Legislating for higher women’s representation is also used as an effete argument to promote the reform proposals. This hype masks the fact that instead of legislating, all that is required is for the all-powerful Party leaders to voluntarily induct more women in public life as is the case in other vibrant democracies such as India where women recently appointed by Prime Minister Narendra Modi represent 25% of his Cabinet sworn in last month.
Breach of trust
It is disquieting that in the Westminster based parliamentary system prevailing in Mauritius, the Government and main Opposition Party engaged discussions to form a political alliance on the above tenuous arguments. It was doubly worrying for our democracy that they started to already gloat at the prospect of a landslide total victory scenario and declared that they have magnanimously conjured a system to nominate seven defeated candidates from the opposition to provide opposition in the National Assembly! In the recent general elections in India, the incumbent Congress government facing possible defeat did not seek an alliance with the main opposition party, the BJP, to prop and bail itself out nor would BJP have accepted to do so. In the UK, the two main parties, Labour and the Conservative, have in the post War period diligently assumed their constitutional roles as Government or in the Opposition depending on the democratic verdict of the electorate.
The Labour Party and the MMM have been fighting each other in general elections for decades with frequent acrimonious bickering and have shown a clear ‘ideological’ divide on key issues like Education, economic and financial policy framework or broader economic empowerment. The leaders of the two parties have been perpetually in open conflict and are opposed by their style of administration and ideology. How can the PM after being voted by the electorate for three terms of office by the people now decide without the consent of the people, to offer the prime ministership of the country to the Leader of the Opposition who has been repeatedly denied this post by the electorate, as a trade off for a slightly beefed up Presidency of the country? How can such a bicephalous system run by two leaders so different in modus operandi and ideology ensure stability?
The arguments dished out to hoodwink and anaesthetize the people to justify the alliance are basically a lot of hot air. The truth is that the alliance is driven by a convergence of the interests of the two leaders.
In a democracy, an incumbent government is answerable for its actions in front of the electorate at general elections and has to face the people’s verdict. There is a fear syndrome that barring the exceptional circumstances of the 2005 elections when there was a backlash against the incumbent government, an alliance of two of the three main political parties ensures victory. Contracting an alliance with the main opposition Party avoids facing the music and the risk of sanction by the electorate.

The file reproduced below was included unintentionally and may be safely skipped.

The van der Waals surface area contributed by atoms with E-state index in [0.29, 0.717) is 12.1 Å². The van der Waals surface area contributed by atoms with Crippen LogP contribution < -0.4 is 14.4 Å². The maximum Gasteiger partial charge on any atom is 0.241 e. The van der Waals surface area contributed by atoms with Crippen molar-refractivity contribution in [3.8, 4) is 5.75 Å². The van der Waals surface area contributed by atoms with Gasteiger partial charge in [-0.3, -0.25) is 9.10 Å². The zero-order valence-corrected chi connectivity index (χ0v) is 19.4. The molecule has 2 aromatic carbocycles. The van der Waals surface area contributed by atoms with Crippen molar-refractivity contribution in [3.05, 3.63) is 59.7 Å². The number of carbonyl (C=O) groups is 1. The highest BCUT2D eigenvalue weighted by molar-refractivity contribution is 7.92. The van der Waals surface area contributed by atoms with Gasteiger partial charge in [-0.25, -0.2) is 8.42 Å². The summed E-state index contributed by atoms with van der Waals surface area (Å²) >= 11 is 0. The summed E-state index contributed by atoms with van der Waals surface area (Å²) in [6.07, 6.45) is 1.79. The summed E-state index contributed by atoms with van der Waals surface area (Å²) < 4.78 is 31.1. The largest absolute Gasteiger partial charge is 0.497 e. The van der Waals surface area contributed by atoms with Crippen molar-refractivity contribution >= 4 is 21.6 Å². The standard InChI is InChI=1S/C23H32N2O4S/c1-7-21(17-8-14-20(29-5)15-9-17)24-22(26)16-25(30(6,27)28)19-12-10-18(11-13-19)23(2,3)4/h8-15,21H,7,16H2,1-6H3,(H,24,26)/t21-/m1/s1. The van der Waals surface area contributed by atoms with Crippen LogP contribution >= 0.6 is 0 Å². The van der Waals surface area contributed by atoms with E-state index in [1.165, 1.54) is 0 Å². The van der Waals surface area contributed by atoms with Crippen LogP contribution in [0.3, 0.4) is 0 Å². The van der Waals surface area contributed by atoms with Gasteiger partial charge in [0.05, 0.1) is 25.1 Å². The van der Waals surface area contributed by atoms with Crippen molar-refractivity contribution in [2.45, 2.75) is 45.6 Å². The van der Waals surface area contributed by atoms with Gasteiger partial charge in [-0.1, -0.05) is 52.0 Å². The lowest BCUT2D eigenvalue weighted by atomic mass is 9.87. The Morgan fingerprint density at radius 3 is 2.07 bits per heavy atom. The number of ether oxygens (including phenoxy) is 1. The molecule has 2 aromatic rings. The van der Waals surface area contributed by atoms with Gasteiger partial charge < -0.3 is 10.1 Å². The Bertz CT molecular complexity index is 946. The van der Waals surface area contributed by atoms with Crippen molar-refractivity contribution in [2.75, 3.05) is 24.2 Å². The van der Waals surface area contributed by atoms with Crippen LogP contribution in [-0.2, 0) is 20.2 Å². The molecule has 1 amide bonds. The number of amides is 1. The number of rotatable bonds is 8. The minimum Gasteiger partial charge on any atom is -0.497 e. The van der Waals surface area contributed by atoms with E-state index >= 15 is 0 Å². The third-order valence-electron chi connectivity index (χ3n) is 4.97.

For the PM, an alliance means additional safeguard for security of tenure and the possibility of becoming the first President under the Second Republic. For the Leader of the Opposition it means finally introducing the highly disputed PR nominee system into the political system and becoming PM in the trade off. The electoral reform is the carrot or the dowry of the alliance. This convergence of the interests of the two leaders will remain a potent driver for an alliance till the time of the next elections. Instead of an alliance, why do the leaders of the two parties not reengineer their parties to render them more inclusive of young talent driven by a higher political ethos and more democratic to make them more attractive to able Mauritians of all walks of life?
Mauritians today cannot find it normal that for decades, successive governments continue to nominate cohorts of political cronies or politicians tainted by scams or disavowed by the electorate at the head of public institutions and State corporations or in our foreign outposts. There is an entrenched culture of nurturing fat cat political appointees. In a recent press conference, the number of political appointees secured in the context of the government alliance was proudly and unabashedly extolled as prized trophies. Political alliances exacerbate this process. Worse, when things go wrong and get out of hand as is often the case in such a system, the government appoints at great cost a foreign consultant to audit and set things right.
If Mauritius is to leapfrog its development to a high income economy assuring an inclusive and environment friendly development anchored on a policy framework with a strong social content, there must be a dynamic synergy between qualified and competent Ministers and equally qualified and competent heads of Ministries, State institutions and corporations and their cadres. There is a crying need for a new approach based on harnessing all the most competent talent and resources of the country not only to man the country but also to take over the leadership of political parties to enable the country to achieve its highest ambitions and steer the country towards higher levels of growth and inclusive prosperity.
After the lengthy political distraction, it is also high time that the country gets its priorities right in the face of threats posed by the Iraqi situation and the serious challenges faced by the real economy.
* Published in print edition on 20 June 2014